Customers Want Real People, Not Robots on Social Media


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Recent studies have shown that the world’s 100 largest companies get nearly six million combined mentions on Twitter every month. But are companies listening; and if they are, how are they responding?

According to a 2012 Satmetrix study, 55% of businesses currently ignore customer feedback provided over social media. Yet 59% of consumers responding to an Arnold Worldwide survey say they expect brands to respond to social media comments; and 46% say they respect brands that respond and contribute to discussions about the service their customers have received.

So why do many brands tune out customers on social media or offer automated, robotic posts and replies when consumers try to strike up a conversation? Social media is supposed to be social after all. The most recent high-profile example of automated disappointment comes from Progressive, best known for its lovable, empathetic and chatty spokesperson, FLO.

For every individual who reached out to Progressive through Twitter about the company’s actions surrounding a recent driving death court case, the company auto-replied with a TweetLonger-generated statement that read:

“This is a tragic case, and our sympathies go out to Mr. Fisher and his family for the pain they’ve had to endure. We fully investigated this claim and relevant background, and feel we properly handled the claim within our contractual obligations. Again, this is a tragic situation, and we’re sorry for everything Mr. Fisher and his family have gone through.”

If this had been the reply to a single tweet, it certainly would have been respected, but as it appeared over and over and over again, the message lost all human sincerity.

So what are some takeaway lessons for brands and organizations that want to communicate more effectively with their customers, and consumers in general, on social media?

1. Get real. The following are some great ad hoc acronyms to follow when responding on behalf of any brand or organization.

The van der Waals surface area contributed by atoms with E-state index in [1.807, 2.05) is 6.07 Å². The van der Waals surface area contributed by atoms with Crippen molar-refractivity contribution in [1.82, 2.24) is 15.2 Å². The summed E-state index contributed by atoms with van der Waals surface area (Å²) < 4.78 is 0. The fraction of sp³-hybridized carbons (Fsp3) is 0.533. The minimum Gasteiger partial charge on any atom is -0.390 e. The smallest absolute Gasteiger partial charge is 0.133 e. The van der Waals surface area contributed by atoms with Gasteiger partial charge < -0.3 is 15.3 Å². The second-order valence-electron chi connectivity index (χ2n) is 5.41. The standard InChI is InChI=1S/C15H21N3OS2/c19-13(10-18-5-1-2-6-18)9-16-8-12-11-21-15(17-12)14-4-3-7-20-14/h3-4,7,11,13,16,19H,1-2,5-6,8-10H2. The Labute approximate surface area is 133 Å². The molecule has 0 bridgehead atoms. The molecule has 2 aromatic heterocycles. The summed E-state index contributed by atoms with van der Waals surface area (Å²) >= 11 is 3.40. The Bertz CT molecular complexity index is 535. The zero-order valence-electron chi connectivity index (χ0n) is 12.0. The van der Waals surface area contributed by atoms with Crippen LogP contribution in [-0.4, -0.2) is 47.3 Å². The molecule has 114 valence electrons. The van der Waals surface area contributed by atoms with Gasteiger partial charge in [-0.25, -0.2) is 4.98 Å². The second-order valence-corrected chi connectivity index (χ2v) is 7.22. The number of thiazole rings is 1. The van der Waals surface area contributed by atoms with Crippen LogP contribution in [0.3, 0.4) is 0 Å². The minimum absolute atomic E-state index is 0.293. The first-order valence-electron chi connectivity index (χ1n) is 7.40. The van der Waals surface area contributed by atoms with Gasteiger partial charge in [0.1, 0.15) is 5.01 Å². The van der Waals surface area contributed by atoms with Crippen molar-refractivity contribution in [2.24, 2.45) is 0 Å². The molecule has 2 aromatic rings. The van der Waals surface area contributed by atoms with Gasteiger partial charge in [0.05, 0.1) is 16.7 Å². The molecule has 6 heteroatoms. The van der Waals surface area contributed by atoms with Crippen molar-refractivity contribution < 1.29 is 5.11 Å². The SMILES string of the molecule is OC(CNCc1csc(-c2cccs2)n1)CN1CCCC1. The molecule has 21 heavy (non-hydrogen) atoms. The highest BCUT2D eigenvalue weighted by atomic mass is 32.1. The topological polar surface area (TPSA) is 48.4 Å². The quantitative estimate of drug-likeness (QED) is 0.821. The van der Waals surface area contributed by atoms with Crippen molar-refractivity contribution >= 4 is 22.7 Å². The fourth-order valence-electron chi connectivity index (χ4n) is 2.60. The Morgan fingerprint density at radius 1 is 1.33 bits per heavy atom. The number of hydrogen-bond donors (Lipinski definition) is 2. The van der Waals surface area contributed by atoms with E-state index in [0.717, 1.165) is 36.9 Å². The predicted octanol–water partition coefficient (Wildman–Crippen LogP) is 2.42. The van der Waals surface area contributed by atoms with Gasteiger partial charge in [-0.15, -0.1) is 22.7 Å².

• Be S.O.C.I.A.L.: Sincere, Open, Collaborative, Interested, Authentic and Likeable
  • Success on T.W.I.T.T.E.R.: Thoughtful, Warm, Interested, Timely, Trustworthy, Engaged, Real

Even the robotic Mars Rover shines on Twitter, powered by the personality of its very human tweeter:

@MarsCuriosity Recalculating… I was so giddy about my 1st drive yestersol, I tweeted the wrong specs. Correction: 4.5 m fwd, 120º turn, then back

@MarsCuriosity Yes, I’ve got a laser beam attached to my head. I’m not ill tempered; I zapped a rock for science: #MSL #PewPew

2. Evaluate your automation. Automated content sharing is typical and tolerated, but responding to customers, initiating conversations and any posts related to an event should be handled with care, and if possible, in real-time. Read the example of the Worst Scheduled Tweet Timing Ever as a case in point.

3. Think before you tweet or delete. Before you hit the enter or submit button on behalf of your brand, re-read your tweet or social media post. Does it read well? Does it have a human touch? Is the tone polite? Could anything in the wording be misinterpreted or taken the wrong way? Taking a minute to rethink and revise your posts could save you hours of walking back your words.

In addition, resist the urge to reply hastily or delete consumer comments. Big brands like ChapStick have learned this the hard way. “Once you start removing content, people try to find it,” noted lawyer and author Brad Shear on

In a nutshell, communicating with customers and consumers on social media comes down to those traits we value in our personal relationships: trust, honesty, transparency and respect.

In 2008, consumer responses to the Edelman Trust Barometer gave the highest amount of trust to companies that had the highest quality product and service. Today, 83% say they trust companies who are transparent and honest, while quality of product is now third. People appreciate brands that are big enough to admit they’re human and show this on social media.

Republished with author's permission from original post.

Tricia Morris
Tricia Morris is a product marketing director at 8x8 with more than 20 years of experience at technology companies including Microsoft and MicroStrategy. Her focus is on customer experience, customer service, employee experience and digital transformation. Tricia has been recognized as an ICMI Top 50 Thought Leader, among the 20 Best Customer Experience Blogs You Must Follow, and among the 20 Customer Service Influencers You Must Follow.


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